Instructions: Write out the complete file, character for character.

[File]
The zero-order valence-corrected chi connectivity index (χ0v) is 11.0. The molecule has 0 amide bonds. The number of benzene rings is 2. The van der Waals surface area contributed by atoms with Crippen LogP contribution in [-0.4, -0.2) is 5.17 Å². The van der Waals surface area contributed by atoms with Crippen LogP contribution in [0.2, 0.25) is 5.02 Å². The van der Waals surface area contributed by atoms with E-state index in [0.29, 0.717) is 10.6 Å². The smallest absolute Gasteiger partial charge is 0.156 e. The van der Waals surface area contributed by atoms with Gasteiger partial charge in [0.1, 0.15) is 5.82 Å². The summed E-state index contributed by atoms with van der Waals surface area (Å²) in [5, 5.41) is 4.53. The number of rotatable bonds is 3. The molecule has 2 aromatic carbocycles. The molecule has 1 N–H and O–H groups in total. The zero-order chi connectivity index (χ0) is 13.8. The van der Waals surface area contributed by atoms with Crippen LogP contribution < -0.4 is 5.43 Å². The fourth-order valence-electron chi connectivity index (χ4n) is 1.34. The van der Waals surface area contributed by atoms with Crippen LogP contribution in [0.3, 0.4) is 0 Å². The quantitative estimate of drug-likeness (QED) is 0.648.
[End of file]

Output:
The zero-order valence-corrected chi connectivity index (χ0v) is 11.0. The molecule has 0 amide bonds. The number of benzene rings is 2. The van der Waals surface area contributed by atoms with Crippen LogP contribution in [-0.4, -0.2) is 5.17 Å². The van der Waals surface area contributed by atoms with Crippen LogP contribution in [0.2, 0.25) is 5.02 Å². The van der Waals surface area contributed by atoms with E-state index in [0.29, 0.717) is 10.6 Å². The smallest absolute Gasteiger partial charge is 0.156 e. The van der Waals surface area contributed by atoms with Gasteiger partial charge in [0.1, 0.15) is 5.82 Å². The summed E-state index contributed by atoms with van der Waals surface area (Å²) in [5, 5.41) is 4.53. The number of rotatable bonds is 3. The molecule has 2 aromatic carbocycles. The molecule has 1 N–H and O–H groups in total. The zero-order chi connectivity index (χ0) is 13.8. The van der Waals surface area contributed by atoms with Crippen LogP contribution < -0.4 is 5.43 Å². The fourth-order valence-electron chi connectivity index (χ4n) is 1.34. The van der Waals surface area contributed by atoms with Crippen LogP contribution in [0.3, 0.4) is 0 Å². The quantitative estimate of drug-likeness (QED) is 0.648.